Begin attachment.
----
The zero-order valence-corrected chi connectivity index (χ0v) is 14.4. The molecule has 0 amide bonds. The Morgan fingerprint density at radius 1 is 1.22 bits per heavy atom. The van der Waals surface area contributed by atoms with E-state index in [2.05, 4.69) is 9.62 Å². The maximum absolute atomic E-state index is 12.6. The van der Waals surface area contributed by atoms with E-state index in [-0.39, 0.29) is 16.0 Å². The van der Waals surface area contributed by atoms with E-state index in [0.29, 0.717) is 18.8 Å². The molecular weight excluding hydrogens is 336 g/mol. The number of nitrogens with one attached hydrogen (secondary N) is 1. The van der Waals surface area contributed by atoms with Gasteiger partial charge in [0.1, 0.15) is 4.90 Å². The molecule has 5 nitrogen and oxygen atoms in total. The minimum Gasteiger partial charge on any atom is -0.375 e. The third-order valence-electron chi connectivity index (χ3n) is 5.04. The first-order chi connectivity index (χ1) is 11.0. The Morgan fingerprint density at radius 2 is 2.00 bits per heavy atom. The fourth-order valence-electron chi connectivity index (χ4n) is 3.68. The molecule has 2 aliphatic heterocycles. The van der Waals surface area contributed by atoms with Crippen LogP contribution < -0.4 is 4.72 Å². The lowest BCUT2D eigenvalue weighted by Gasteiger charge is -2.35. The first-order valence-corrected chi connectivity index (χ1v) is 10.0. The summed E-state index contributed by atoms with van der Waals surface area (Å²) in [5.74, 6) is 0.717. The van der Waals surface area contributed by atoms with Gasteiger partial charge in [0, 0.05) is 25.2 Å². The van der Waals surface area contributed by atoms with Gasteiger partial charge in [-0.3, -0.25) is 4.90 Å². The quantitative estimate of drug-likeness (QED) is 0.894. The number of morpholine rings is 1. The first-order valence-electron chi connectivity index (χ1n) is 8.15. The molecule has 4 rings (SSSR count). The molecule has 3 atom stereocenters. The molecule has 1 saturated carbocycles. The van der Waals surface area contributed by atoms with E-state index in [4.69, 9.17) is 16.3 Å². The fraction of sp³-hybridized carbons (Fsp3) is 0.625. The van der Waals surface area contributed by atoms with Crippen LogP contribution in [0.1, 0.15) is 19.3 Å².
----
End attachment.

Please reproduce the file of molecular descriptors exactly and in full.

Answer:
The zero-order valence-corrected chi connectivity index (χ0v) is 14.4. The molecule has 0 amide bonds. The Morgan fingerprint density at radius 1 is 1.22 bits per heavy atom. The van der Waals surface area contributed by atoms with E-state index in [2.05, 4.69) is 9.62 Å². The maximum absolute atomic E-state index is 12.6. The van der Waals surface area contributed by atoms with E-state index in [-0.39, 0.29) is 16.0 Å². The van der Waals surface area contributed by atoms with E-state index in [0.29, 0.717) is 18.8 Å². The molecular weight excluding hydrogens is 336 g/mol. The number of nitrogens with one attached hydrogen (secondary N) is 1. The van der Waals surface area contributed by atoms with Gasteiger partial charge in [0.1, 0.15) is 4.90 Å². The molecule has 5 nitrogen and oxygen atoms in total. The minimum Gasteiger partial charge on any atom is -0.375 e. The third-order valence-electron chi connectivity index (χ3n) is 5.04. The first-order chi connectivity index (χ1) is 11.0. The Morgan fingerprint density at radius 2 is 2.00 bits per heavy atom. The fourth-order valence-electron chi connectivity index (χ4n) is 3.68. The molecule has 2 aliphatic heterocycles. The van der Waals surface area contributed by atoms with Crippen LogP contribution < -0.4 is 4.72 Å². The lowest BCUT2D eigenvalue weighted by Gasteiger charge is -2.35. The first-order valence-corrected chi connectivity index (χ1v) is 10.0. The summed E-state index contributed by atoms with van der Waals surface area (Å²) in [5.74, 6) is 0.717. The van der Waals surface area contributed by atoms with Gasteiger partial charge in [0, 0.05) is 25.2 Å². The van der Waals surface area contributed by atoms with Gasteiger partial charge in [-0.3, -0.25) is 4.90 Å². The quantitative estimate of drug-likeness (QED) is 0.894. The number of morpholine rings is 1. The first-order valence-electron chi connectivity index (χ1n) is 8.15. The molecule has 4 rings (SSSR count). The molecule has 3 atom stereocenters. The molecule has 1 saturated carbocycles. The van der Waals surface area contributed by atoms with E-state index in [4.69, 9.17) is 16.3 Å². The fraction of sp³-hybridized carbons (Fsp3) is 0.625. The van der Waals surface area contributed by atoms with Crippen LogP contribution in [0.1, 0.15) is 19.3 Å².